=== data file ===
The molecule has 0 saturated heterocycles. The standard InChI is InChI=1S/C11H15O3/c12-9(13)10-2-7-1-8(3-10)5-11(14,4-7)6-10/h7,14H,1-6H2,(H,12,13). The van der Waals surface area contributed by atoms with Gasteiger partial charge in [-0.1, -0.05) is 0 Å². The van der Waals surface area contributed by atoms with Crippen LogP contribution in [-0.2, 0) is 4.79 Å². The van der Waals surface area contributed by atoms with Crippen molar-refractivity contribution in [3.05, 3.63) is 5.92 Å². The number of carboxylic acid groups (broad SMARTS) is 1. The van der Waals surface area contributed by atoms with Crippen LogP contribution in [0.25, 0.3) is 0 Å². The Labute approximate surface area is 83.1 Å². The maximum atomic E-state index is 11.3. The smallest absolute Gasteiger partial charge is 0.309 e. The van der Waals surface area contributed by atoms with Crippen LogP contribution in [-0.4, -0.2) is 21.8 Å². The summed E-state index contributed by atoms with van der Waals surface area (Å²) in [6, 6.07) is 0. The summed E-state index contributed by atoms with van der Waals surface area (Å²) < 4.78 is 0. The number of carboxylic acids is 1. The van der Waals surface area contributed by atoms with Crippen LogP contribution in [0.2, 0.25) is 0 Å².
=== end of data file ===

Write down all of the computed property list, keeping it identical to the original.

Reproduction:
The molecule has 0 saturated heterocycles. The standard InChI is InChI=1S/C11H15O3/c12-9(13)10-2-7-1-8(3-10)5-11(14,4-7)6-10/h7,14H,1-6H2,(H,12,13). The van der Waals surface area contributed by atoms with Gasteiger partial charge in [-0.1, -0.05) is 0 Å². The van der Waals surface area contributed by atoms with Crippen LogP contribution in [-0.2, 0) is 4.79 Å². The van der Waals surface area contributed by atoms with Crippen molar-refractivity contribution in [3.05, 3.63) is 5.92 Å². The number of carboxylic acid groups (broad SMARTS) is 1. The van der Waals surface area contributed by atoms with Crippen LogP contribution in [0.25, 0.3) is 0 Å². The Labute approximate surface area is 83.1 Å². The maximum atomic E-state index is 11.3. The smallest absolute Gasteiger partial charge is 0.309 e. The van der Waals surface area contributed by atoms with Crippen LogP contribution in [-0.4, -0.2) is 21.8 Å². The summed E-state index contributed by atoms with van der Waals surface area (Å²) in [6, 6.07) is 0. The summed E-state index contributed by atoms with van der Waals surface area (Å²) < 4.78 is 0. The number of carboxylic acids is 1. The van der Waals surface area contributed by atoms with Crippen LogP contribution in [0.2, 0.25) is 0 Å².